The Indianapolis Cultural Trail is the Legacy of Gene & Marilyn Glick. The Cultural trail is a world-class urban bike and pedestrian path that connects neighborhoods, Cultural Districts and entertainment amenities, and serves as the downtown hub for the entire central Indiana greenway system. It’s a fantastic project that is beginning to take root here locally.
In speaking with Pat Coyle, I thought it would be cool to actually map the Cultural Trail and put it on a Google Map so folks could interact through Google Earth (You can download it for free) or view it on a Web Site.
Building a path for a Google Map could have been intimidating, but with Google Earth it’s pretty easy. You can use the Path tool to create a path. Click the path tool and click where your path begins and ends. A line will be drawn. Each click after will produce a mid-point. It can be kind of tricky (ctrl-click deletes a point), but you can quickly produce a path on a map. If you right-click on your layer in the sidebar, you can add descriptions, change the look and feel of your layer, and even set the altitude.
With Google Earth, you can also tilt the landscape and turn a ton of other layers on and off. The top-right set of tools allows you to zoom, tilt, change your view, rotate, and change altitude. The usability of the application is very intuitive!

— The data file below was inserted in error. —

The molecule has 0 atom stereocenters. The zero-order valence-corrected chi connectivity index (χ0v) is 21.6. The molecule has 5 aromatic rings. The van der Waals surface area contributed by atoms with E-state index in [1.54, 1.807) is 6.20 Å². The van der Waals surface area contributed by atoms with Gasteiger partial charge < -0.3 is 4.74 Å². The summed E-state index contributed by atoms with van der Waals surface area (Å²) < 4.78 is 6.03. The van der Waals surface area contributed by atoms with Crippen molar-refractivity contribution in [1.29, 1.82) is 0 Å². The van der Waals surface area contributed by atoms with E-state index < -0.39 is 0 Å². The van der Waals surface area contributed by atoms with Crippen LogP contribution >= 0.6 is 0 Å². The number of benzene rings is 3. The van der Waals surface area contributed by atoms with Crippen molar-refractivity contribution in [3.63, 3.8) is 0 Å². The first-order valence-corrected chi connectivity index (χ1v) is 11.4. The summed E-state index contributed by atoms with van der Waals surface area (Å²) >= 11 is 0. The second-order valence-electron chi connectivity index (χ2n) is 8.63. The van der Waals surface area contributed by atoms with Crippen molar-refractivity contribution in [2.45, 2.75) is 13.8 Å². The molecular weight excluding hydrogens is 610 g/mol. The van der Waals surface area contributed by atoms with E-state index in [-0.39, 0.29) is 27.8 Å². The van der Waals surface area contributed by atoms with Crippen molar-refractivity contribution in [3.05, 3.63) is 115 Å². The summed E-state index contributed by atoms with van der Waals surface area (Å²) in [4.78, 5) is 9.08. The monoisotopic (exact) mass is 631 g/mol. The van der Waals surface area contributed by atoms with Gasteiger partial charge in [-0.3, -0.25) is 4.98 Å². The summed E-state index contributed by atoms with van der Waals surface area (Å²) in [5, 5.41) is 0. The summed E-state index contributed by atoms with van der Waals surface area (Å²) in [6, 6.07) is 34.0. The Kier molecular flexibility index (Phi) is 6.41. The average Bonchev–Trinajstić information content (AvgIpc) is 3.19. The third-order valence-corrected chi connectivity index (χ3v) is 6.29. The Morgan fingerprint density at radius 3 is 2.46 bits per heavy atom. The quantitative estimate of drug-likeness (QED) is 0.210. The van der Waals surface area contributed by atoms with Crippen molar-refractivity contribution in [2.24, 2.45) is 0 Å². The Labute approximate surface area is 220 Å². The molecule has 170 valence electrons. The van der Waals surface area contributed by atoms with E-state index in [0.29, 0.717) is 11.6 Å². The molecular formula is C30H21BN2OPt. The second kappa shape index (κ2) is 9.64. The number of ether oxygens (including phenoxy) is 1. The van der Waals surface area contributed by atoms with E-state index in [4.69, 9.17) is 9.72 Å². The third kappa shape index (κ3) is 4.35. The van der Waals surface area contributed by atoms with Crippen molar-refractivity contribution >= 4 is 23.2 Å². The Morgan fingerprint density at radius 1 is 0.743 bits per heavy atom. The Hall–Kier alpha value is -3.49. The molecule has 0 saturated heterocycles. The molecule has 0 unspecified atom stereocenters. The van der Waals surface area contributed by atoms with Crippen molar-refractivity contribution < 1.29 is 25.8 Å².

In December, Google Maps added KML support to their API, so you can easily output your layers as a KML file and point to it with a Google Map.
As well, you can document and upload your layers for folks to discover them. I haven’t done that yet, but I will be soon! The first part of this project was to create the path. One neat trick – I opened an image of the Cultural Trail and imported it into Google Earth. I set it to about 30 percent transparency and used it as a gauge to map the trail quicker.
The next part of this project will be building an interactive map with mouseovers on points and popups of images. Cool stuff!